One such example of non-functional thoughts is rumination which is defined as misattribution of facts, hopelessness and repetitious/nonproductive thoughts [3]. People who use rumination tend to be fixated on the problem and feelings associated with it rather than employing an active problem solving strategy [4]. The challenge remains in terms of how to build a solid therapeutic rapport with patients so that the cognitive techniques can be personalized. Without a “buy in” from patients, the application of cognitive strategies to address depression will be limited. One of the best ways to gauge motivation is through listening to patients and examining the various aspects of their lives.

One of the first things that healthcare professionals learn is to take a history of patients. This is important because it enables us to see the presenting problem within a specific context and in so doing, a tailored approach can be applied to help the individual. In order for the history and consequent interventions/compliance to be effective, people have to feel comfortable with practitioners. In addition to a mental status exam, key information could include the following: duration of symptoms, history of mental health/addiction issues, presence of pain/ chronic conditions, important life events/developmental milestones, current family structure/social support, trauma/recent deaths, occupational status and family history.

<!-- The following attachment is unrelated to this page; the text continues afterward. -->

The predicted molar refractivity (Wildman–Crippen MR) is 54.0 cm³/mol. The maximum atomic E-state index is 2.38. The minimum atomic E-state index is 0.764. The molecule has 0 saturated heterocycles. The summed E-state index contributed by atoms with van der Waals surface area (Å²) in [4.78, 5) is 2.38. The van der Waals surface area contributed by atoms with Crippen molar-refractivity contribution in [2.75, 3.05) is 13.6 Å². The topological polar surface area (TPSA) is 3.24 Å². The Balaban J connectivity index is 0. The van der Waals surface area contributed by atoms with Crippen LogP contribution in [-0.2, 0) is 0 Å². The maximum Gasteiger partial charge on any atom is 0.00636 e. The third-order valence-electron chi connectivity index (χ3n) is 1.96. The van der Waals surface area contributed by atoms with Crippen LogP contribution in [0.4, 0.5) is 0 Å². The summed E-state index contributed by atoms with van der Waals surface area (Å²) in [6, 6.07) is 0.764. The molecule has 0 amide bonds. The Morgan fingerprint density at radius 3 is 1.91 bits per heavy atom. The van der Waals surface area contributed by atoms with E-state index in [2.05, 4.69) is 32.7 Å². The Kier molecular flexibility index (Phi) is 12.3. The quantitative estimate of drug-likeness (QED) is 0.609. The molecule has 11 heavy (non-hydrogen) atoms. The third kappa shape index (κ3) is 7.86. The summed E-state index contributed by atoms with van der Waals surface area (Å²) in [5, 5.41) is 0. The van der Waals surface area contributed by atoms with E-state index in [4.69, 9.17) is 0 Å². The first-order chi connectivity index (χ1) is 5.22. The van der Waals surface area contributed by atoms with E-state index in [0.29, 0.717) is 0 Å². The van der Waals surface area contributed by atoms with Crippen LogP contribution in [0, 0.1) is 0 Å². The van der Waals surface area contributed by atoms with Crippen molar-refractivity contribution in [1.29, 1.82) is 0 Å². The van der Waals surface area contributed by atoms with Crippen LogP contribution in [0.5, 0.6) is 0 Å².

Patients sense a physician’s empathy in the verbal and non-verbal interactions; empathic interactions have been shown to lead towards better clinical outcomes for patients [5]. Fostering empathy promotes collaboration, support and promotes positive exchange of salient information pertaining to a patient’s life [6,7]. Rogers defined empathy as the willingness to view the client’s world through his or her eyes as if you were that client and not forgetting the as if. Empathy is conveyed by active listening techniques that show patients that physicians are actively engaged in the information patients are sharing [8]. Hashim discussed the importance of being present by the use of active listening which involves open ended questions and responding to patient statements by capturing the emotional content of what patients reveal [9]. The takeaway here is that building a therapeutic rapport via empathic interventions can help a patient feel more comfortable to open up about specific challenges he/she faces.